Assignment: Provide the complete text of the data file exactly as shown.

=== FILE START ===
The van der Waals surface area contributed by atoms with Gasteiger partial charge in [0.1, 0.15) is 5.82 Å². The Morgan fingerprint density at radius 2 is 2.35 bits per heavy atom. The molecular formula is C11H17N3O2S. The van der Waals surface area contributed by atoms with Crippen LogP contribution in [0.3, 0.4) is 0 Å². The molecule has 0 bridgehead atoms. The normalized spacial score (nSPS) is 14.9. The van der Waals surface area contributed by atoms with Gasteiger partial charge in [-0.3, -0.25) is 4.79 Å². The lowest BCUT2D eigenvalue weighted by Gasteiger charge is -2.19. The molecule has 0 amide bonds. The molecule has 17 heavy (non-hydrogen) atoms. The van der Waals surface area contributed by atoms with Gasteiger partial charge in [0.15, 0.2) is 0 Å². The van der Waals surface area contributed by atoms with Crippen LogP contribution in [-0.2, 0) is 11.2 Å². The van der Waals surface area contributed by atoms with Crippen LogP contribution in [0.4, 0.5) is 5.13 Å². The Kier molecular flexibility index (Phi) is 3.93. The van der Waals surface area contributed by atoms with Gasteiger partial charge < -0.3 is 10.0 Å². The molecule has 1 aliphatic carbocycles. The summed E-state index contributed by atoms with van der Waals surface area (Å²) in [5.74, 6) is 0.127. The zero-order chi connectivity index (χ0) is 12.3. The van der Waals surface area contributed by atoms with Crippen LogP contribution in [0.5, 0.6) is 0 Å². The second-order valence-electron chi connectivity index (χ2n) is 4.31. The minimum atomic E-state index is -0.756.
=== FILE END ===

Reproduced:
The van der Waals surface area contributed by atoms with Gasteiger partial charge in [0.1, 0.15) is 5.82 Å². The Morgan fingerprint density at radius 2 is 2.35 bits per heavy atom. The molecular formula is C11H17N3O2S. The van der Waals surface area contributed by atoms with Crippen LogP contribution in [0.3, 0.4) is 0 Å². The molecule has 0 bridgehead atoms. The normalized spacial score (nSPS) is 14.9. The van der Waals surface area contributed by atoms with Gasteiger partial charge in [-0.3, -0.25) is 4.79 Å². The lowest BCUT2D eigenvalue weighted by Gasteiger charge is -2.19. The molecule has 0 amide bonds. The molecule has 17 heavy (non-hydrogen) atoms. The van der Waals surface area contributed by atoms with Gasteiger partial charge in [0.15, 0.2) is 0 Å². The van der Waals surface area contributed by atoms with Crippen LogP contribution in [-0.2, 0) is 11.2 Å². The van der Waals surface area contributed by atoms with Crippen LogP contribution in [0.4, 0.5) is 5.13 Å². The Kier molecular flexibility index (Phi) is 3.93. The van der Waals surface area contributed by atoms with Gasteiger partial charge < -0.3 is 10.0 Å². The molecule has 1 aliphatic carbocycles. The summed E-state index contributed by atoms with van der Waals surface area (Å²) in [5.74, 6) is 0.127. The zero-order chi connectivity index (χ0) is 12.3. The van der Waals surface area contributed by atoms with Crippen LogP contribution in [0.5, 0.6) is 0 Å². The second-order valence-electron chi connectivity index (χ2n) is 4.31. The minimum atomic E-state index is -0.756.